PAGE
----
Sell signal: Trump’s shallow virus plan blows floor out of markets

A trader works on the floor of the New York Stock Exchange (NYSE) in New York City, New York, US, March 11, 2020. — Reuters pic
A trader works on the floor of the New York Stock Exchange (NYSE) in New York City, New York, US, March 11, 2020. — Reuters pic

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SINGAPORE, March 12 — All global investors got from US President Donald Trump’s coronavirus package were a shock travel ban on Europe and a flashing signal to sell, and none of the large-scale tax breaks or medical tests for Americans they’d been expecting.

The deep disappointment with Trump’s much-touted plan, which he unveiled late yesterday, spurred massive falls in global stock markets. US stock index futures plunged nearly five per cent, almost hitting their circuit breakers for the second time in a week.

The highlights of what Trump described as “the most aggressive and comprehensive effort to confront a foreign virus in modern history,” were a three-month tax holiday for individuals and small businesses and low-interest loans for affected companies.

That fell way short of market expectations for relief from an outbreak that has spread to 122 countries, infected more than 126,000 people, sowed fears of a world recession and wiped about US$6 trillion (RM26 trillion) off the US stock market.

Even expectations that Trump would try to fix the delays in getting US virus testing up to speed were dashed.

“I am just left speechless for Trump to say this is the most comprehensive plan,” said Rob Carnell, chief Asia-Pacific economist at ING in Singapore.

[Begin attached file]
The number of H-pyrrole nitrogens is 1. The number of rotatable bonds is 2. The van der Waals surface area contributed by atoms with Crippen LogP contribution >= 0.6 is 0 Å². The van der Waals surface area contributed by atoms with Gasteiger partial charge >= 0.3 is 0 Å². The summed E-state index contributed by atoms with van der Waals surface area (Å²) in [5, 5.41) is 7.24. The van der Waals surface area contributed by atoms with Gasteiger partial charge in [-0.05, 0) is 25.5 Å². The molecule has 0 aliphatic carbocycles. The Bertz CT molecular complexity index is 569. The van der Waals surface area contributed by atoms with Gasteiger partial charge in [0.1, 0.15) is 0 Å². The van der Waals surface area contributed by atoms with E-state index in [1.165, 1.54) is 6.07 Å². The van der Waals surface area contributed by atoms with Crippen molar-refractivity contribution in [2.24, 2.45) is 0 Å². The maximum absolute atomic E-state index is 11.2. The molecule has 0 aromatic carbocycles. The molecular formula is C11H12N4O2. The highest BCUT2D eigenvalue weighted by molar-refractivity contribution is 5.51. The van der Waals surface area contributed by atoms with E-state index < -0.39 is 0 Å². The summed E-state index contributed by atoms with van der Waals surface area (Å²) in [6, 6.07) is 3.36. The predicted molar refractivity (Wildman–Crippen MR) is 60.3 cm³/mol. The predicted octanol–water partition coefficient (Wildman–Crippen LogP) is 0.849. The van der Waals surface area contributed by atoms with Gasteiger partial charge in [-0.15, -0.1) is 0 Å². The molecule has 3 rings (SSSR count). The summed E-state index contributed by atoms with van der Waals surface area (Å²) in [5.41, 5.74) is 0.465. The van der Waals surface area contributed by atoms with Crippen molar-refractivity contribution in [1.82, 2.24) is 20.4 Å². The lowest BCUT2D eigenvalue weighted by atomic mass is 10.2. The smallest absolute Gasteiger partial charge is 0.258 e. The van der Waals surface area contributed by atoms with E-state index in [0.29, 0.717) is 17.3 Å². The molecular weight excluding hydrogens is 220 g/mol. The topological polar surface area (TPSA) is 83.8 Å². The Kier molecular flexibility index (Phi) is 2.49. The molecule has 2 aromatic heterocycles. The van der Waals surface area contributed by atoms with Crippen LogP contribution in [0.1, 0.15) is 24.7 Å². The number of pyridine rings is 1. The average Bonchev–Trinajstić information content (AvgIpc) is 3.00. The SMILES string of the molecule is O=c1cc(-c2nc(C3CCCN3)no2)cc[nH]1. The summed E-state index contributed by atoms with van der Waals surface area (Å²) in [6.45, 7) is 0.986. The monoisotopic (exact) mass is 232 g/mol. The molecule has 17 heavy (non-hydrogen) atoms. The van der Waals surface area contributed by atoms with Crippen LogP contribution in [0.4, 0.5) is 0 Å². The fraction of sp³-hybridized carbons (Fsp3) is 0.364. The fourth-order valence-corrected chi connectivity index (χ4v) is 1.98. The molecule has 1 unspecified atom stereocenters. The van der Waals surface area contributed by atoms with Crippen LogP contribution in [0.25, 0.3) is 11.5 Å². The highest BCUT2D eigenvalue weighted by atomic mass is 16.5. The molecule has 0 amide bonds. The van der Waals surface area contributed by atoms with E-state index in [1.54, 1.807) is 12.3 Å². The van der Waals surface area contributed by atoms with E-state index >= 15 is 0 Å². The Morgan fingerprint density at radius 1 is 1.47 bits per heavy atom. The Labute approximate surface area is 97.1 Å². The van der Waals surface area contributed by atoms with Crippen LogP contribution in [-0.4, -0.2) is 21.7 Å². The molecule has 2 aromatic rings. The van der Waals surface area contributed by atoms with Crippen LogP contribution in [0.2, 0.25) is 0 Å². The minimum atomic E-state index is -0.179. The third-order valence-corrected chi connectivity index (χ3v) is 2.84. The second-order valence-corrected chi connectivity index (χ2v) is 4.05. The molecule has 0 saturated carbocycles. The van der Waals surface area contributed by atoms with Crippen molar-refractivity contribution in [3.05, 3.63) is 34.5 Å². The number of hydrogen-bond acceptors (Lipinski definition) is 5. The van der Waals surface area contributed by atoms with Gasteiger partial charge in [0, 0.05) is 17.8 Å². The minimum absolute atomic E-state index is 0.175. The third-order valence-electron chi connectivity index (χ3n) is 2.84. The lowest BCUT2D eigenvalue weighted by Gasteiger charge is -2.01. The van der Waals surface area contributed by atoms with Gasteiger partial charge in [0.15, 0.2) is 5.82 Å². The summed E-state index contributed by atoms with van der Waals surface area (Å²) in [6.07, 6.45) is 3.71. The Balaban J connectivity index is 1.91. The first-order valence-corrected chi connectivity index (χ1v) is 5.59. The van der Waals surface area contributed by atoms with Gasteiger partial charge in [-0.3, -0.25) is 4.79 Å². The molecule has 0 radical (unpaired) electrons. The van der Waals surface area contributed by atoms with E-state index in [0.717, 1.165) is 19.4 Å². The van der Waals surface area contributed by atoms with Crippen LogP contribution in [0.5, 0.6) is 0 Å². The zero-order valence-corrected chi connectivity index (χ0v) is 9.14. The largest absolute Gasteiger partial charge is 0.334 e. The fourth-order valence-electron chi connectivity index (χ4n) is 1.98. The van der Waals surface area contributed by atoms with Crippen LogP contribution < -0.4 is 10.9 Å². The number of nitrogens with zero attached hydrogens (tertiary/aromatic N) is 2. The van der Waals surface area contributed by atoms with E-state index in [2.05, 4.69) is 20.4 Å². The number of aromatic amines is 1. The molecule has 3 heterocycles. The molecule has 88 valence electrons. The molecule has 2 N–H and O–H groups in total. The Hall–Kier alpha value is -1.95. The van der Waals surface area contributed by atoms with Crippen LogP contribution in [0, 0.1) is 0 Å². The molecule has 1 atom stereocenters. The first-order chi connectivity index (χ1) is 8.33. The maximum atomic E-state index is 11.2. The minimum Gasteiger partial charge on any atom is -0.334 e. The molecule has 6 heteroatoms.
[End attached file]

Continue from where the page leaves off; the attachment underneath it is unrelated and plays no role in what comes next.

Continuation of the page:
“Without all the additional testing and tracing and containment measures that certainly aren’t taking place in the United States, it’s just a PR stunt.”

Investors were also stunned at what to them was a tardy plan to restrict travellers from Europe for 30 days, and then left confused when he clarified that cargo would not be banned.

“Travel restrictions equal slower global economic activity, so if you need any more coaxing to sell, sell, sell, sell after a massively negative signal from overnight trading in US markets it just fell in your lap,” said Stephen Innes, global chief markets strategist at Sydney-based brokerage Axicorp.

ANZ’s head of Asia research, Khoon Goh said that travel ban would multiply the adverse impact on businesses. “This is something that markets had not factored in, it’s a huge near-term economic cost.”

Not so sweet

While markets are accustomed to Trump’s flip-flops and policy bluster, yesterday’s speech was a stunning failure in its attempt to put a floor under tumbling stock markets ahead of his November 3 re-election bid.

Trump, whose campaign could be shaped by how well he responds to the crisis, stopped short of declaring a national emergency.

One measure Trump wants — an elimination of the “payroll tax” on workers’ earnings that would free up cash for businesses and consumers - is unlikely to get bipartisan support.

“There is no immediate fiscal support actually coming,” said Matthew Sherwood, head of global investment strategy at fund manager Perpetual in Sydney. “It will be heavily debated, it’s an election year. They are not going to make his job easy, the Democrats.”

Michael McCarthy, chief strategist for CMC Markets in Sydney, said markets were clearly signalling to the White House that the measures were too little, too late.

“While the travel ban from Europe is certainly dramatic and will help with the health aspects, it is clearly damaging economically,” he said. “Given the very limited nature of low interest loans to small businesses and potential tax deferrals for individuals and businesses, there isn’t enough here for markets to hang their hat on.”

Importantly, everything Trump said yesterday fell short of what markets expected from an economic superpower coming late to the virus battle.

“The US is playing catch-up as fast as it can and that’s where we are. The president destroyed trust and the world doesn’t believe him,” said David Kotok, chairman and chief investment officer at Cumberland Advisors in Sarasota Florida. — Reuters

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